Response Paper to Michelle Alexander's "The New Jim Crow: Mass Incarceration in the Age of Colorblindness"

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The New Jim Crow: Mass Incarceration in the Age of Colorblindness was written by Michelle Alexander to expose the truth of racial injustice in the system of mass incarceration through the comparison of the racial control during the Jim Crow Era. She reveals how race plays an important role in the American Justice System. Alexander argues about the racial bias, particularly towards African-Americans, immanent in the war on drugs as a result of their lack of political power and how the Supreme Court tolerates this injustice.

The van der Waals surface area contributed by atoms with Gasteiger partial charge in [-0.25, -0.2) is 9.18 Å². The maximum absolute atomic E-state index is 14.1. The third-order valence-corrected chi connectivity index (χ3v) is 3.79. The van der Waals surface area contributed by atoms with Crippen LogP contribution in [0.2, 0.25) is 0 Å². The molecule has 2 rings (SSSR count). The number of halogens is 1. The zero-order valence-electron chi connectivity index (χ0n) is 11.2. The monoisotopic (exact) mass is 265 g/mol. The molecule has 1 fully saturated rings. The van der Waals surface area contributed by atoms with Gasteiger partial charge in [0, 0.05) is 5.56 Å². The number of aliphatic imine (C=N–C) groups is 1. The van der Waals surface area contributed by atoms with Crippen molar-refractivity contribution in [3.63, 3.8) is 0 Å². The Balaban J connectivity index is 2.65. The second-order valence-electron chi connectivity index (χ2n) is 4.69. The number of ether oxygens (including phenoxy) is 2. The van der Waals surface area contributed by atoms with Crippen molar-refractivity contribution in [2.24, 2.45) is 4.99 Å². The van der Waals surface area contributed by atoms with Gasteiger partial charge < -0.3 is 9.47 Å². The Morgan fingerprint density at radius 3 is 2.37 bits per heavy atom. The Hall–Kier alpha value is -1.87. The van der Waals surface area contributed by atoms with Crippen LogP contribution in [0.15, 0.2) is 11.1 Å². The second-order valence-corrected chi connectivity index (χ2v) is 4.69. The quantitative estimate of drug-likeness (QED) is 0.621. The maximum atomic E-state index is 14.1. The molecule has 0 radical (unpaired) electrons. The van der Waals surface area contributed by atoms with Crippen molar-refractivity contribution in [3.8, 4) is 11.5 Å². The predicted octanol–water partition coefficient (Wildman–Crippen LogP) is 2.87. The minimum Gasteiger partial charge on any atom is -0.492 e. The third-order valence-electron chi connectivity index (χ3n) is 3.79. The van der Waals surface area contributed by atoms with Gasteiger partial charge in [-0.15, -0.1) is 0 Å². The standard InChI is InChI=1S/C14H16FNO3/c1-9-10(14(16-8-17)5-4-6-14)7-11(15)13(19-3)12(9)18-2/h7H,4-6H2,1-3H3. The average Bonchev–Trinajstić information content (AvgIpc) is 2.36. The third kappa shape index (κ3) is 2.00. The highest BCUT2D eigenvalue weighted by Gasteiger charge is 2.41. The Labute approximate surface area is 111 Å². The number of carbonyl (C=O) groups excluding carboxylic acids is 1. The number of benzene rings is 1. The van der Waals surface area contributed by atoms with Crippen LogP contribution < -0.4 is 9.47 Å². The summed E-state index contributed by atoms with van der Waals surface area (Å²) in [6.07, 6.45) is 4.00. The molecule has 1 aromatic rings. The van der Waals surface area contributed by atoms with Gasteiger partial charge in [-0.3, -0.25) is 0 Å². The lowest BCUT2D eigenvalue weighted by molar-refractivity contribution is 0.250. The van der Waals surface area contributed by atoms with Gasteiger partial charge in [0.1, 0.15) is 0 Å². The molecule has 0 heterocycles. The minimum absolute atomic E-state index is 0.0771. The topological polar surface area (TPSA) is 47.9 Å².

Statistics show that African Americans commit only fifteen percent of drug offenses, yet they comprise up to 90% of incarcerations for drug offenses in communities throughout the country. Besides that, although the majority of illegal drug users and dealers are white, three-fourths of all people incarcerated for drug offenses have either been black or Latino. There is clearly something wrong with this picture. The big question is: why is it mostly the minority that is suffering? Looking at it in a Marxists point of view, the answer is pretty simple. It is easier for the officers of the law to exploit those of no authority, e.g. poor blacks, than those who can easily buy their way out, e.g. affluent whites. Although the majority of illegal drug users and dealers are white, three-fourths of all people incarcerated for drug offenses have either been black or Latino. “African Americans––particularly in the poorest neighborhoods––are subject to tactics and practices that would result in public outrage and scandal if committed in middle-class white neighborhoods.”(Alexander 96) What Alexander is trying to convey is that poor African Americans who receive this kind of treatment have no choice but to accept it since they have no resources to take legal action. As one former prosecutor voiced out, “It’s a lot easier to go out to the ‘hood, so to speak, and pick somebody than to put your resources in an undercover [operation in a] community where...
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